National Free Flight Society

SEN 2893

  1. NFFS + Science Olympics
  2. Building Board Maintenance and Care?
  3. Reaching out and More
  4. Reaching out further

NFFS + Science Olympics

See link to this activity we mentioned in a previous SEN

Building Board Maintenance and Care?

From:Gregory Stewart

One of the best investments I ever made for model-building was buying a home-built building board at one of my then-local hobby shops back in the late 1970s/early 1980s. Top was laminated strips of basswood (lindenwood) with 4 2×4 stiffeners across the back-side. It’s just under 4′ long and just over 1′ wide. My only regret is not buying the 3′ one that hung around in that shop another year or so.

It was SO MUCH better than laying a Homesote tile on the floor as I had done before!

I used it regularly in the 80s-90s, then went into other areas of modeling and stored it in the basement of the place I lived at the time. The space was fairly stable temp-wise (maybe 45F-85F?) but could range far in humidity. When I moved from Mpls to MS in 2006, I saw the top surface had cupped slightly, a bit more than 1/32″, perhaps almost 1/16″ at the worse end.

I cut some 2″ wide angle iron and screwed that in at each stiffener in an attempt to flatten it. It came back most of the way, but was still slightly cupped, now less than 1/32″ at the worse end.

I spent some time last night resurfacing it… will post about that later. BUT it is now VERY flat with small areas out about a thickness of notebook paper. Gotta love it!

My question to those that know softwoods/hardwoods better than I… should I use a finish on it? The topside did not look finished when I bought it, though examination of the bottom suggests either a thin soak in poly or similar or maybe an oil finish like on cutting boards.

I’m thinking the latter. At least that would also offer some resistance to CA soak-in if it gets past the wax-paper/poly glue barrier.


Greg in Mississippi


Reaching out and More

From: Bernard Guest

Hi All,
I 100% agree with Ross Jahnke. Here in Calgary we get only a few calm days a year but when we get em we now fly on Nose Hill park which has lots of passersby walking dogs etc. I find people are always curious about what we are up to and get at least a few inquiries every time we fly. Fortunately Nose Hill is big enough ( 4.5 x 3.7 km) to fly FAI models  so they get to see even the fancy stuff. Anyway, the point is that we FF geeks should make the effort to head out to the local soccer field and fly something smallish so folks who have never seen FF can get “exposed”. Speaking of which, I will be coming to Endless October and I will be driving down with space in my car for goodies including the new Wooden Shoe Rookies, F104, and Speedster electric capacitor power kits <> (great for flying in a park with the grandkids and doing “Exposure duty”). Also do checkout the “preowned section”> on my website where used FAI parts, engines, F1C and F1A parts, timers, F1B models and other goodies reside. If any of you dear readers would like for me to bring something down please do get in touch. You can even make your purchase now and use the “flight line delivery” shipping option at checkout so that I can lay your order in your hands on the field. I will be on the Lost Hills field with the other Canadians in an RV we should be easy to find if you ask around and I will certainly be on the flight line for all of the FAI rubber contests.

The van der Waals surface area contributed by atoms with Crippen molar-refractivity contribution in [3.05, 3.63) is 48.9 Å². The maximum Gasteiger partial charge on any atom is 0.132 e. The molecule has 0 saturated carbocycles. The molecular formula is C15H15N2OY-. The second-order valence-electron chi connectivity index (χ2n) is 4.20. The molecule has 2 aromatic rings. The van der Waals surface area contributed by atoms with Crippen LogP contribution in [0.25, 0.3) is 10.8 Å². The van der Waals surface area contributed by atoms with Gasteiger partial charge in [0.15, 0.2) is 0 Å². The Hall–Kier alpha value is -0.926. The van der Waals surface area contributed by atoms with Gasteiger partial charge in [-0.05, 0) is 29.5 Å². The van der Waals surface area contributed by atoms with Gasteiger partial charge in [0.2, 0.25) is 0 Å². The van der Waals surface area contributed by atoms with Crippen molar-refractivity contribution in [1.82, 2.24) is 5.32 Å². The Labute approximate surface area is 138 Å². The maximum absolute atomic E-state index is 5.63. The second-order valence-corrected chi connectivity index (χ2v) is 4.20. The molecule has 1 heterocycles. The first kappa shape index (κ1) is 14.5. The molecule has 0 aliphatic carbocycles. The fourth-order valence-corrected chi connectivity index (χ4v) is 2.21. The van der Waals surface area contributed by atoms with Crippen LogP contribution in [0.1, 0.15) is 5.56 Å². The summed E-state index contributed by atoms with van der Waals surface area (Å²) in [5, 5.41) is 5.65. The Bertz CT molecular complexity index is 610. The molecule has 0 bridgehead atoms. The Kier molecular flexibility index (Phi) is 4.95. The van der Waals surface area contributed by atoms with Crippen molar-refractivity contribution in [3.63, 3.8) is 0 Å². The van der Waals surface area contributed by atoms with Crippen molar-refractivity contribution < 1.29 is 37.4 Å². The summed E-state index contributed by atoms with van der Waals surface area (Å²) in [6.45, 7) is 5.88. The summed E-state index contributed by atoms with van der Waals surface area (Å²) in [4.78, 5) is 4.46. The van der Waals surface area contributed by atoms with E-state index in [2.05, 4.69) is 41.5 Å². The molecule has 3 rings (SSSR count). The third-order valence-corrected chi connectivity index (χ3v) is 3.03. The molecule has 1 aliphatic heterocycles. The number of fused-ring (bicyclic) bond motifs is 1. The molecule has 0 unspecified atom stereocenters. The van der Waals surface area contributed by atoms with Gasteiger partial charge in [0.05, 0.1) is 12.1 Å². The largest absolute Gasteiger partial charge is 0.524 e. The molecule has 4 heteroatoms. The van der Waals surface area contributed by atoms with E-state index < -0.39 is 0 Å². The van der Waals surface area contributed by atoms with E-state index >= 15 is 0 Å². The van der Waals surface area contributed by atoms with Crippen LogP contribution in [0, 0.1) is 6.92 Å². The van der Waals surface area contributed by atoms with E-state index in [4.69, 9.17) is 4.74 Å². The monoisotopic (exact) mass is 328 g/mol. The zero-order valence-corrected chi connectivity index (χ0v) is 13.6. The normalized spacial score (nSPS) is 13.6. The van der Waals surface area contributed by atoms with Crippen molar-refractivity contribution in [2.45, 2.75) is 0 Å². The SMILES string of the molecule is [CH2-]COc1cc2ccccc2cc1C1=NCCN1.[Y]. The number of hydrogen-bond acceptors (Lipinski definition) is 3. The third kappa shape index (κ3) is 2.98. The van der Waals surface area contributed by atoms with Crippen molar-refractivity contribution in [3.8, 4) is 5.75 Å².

Look forward to flying with y’all again soon.


Reaching out further

From:  Alan Petersen

Hi Roger,
I just wanted to say that I absolutely agree with Ross’ suggestion that, “The best thing we all could do is put down our contest models for an afternoon, and fly something in a public park where others might see you.”

That’s how you attract attention from people who don’t know. It’s the same in the arts. It takes more than a single afternoon in the city park though, or social media posts. If you don’t want to attract attention, you fly at Lost Hills, or any of the other way-the heck-out-of-town haunts we frequent. If you do want to attract attention, you find your audience, in person.
Alan Petersen